It’s finally here. Three months after FC Seoul defeated Jeju United to bring home the K-League title, the 2011 season starts Saturday with a record 16 teams looking for success.
How success is defined depends on the team, but almost half will be dreaming of the golden trophy. The serious contenders are the usual suspects and teams that have all won it in the last decade: Seoul, Jeonbuk, Suwon, Pohang, Ulsan and Seongnam. Any of these six could be sitting pretty next December and all will be disappointed if they don’t at least make the playoffs.
In the past two weeks, The Korea Herald has looked at the big two ― FC Seoul and Suwon Bluewings ― and the challenge from the five teams based in the Gyeongsang Province. Now it is time for the rest.
Jeju United fans would no doubt insist that after finishing second last season, and topping the standings for many weeks, the islanders have what it takes to go one better in 2011.
It is unlikely for two reasons. The team’s exploits earned it a place in the Asian Champions League. That is a double-edged sword. The group stage alone feature six games home and away against 2008 continental champions Gamba Osaka, Australia’s Melbourne Victory and China’s Tianjin Teda. It is a tough group and tough traveling with K-League fixtures either side of midweek trips. It takes it out of a team.
Also out of the team is star midfielder Koo Ja-cheol. The 21-year-old has joined 2009 German champions VfL Wolfsburg. The midfielder scored five times in 2010 and made 12 assists. That, coupled with the fact that he finished the 2011 Asian Cup in January as tournament top scorer, led the Bundesliga club to make its move.
Others have continental commitments and departed stars to deal with, but the problem is that Jeju have little experience of these situations. Seoul, Suwon and Jeonbuk are also preparing for Asian action but are, in theory at least, better able to handle the situation. Despite that, the team that exits earliest may reap domestic benefits.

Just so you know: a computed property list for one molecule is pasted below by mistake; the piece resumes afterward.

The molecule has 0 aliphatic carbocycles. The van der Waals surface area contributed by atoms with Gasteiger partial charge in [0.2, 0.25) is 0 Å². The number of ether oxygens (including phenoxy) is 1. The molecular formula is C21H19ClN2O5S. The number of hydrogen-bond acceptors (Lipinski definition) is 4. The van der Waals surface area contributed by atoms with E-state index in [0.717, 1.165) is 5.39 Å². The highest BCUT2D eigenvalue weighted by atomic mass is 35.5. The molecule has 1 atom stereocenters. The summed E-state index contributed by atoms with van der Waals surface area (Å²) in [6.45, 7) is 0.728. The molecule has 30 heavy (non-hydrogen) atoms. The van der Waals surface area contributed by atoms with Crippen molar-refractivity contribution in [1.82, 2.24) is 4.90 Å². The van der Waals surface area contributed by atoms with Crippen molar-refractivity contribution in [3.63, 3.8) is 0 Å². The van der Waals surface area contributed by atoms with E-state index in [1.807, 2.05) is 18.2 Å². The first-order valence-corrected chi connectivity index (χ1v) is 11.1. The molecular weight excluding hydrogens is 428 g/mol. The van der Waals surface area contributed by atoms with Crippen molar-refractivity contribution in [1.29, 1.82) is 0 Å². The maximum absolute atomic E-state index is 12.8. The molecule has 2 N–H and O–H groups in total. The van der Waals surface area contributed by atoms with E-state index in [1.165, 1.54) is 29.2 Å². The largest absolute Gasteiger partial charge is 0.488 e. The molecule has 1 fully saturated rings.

Jeonbuk’s Lee Dong-guk
Jeonbuk has been relatively quiet in the transfer market unlike its two big-spending rivals and the team won’t look too much different to 2010. Choi Kang-hee is still the coach. Lee Dong-guk is still the main marksman and Brazilians Eninho and Luiz are still there to provide the ammunition and do a little sharpshooting of their own. The big difference is that Kwon Sun-tae has left to become the goalkeeper for new military club Sangju Sangmu in North Gyeongsang Province.
The new club is another point of interest. North Gyeongsang soccer fans will be able to see how their new team handles Incheon United on the opening weekend. The team has brought in some good players, such as Kwon, FC Seoul pair Choi Hyo-jin and Kim Chi-woo and Ulsan’s Kim Chi-gon but as always, the military men will take time to gel as a team. Incheon is led by Korea’s 2010 World Cup coach Huh Jung-moo.
By John Duerden (email@example.com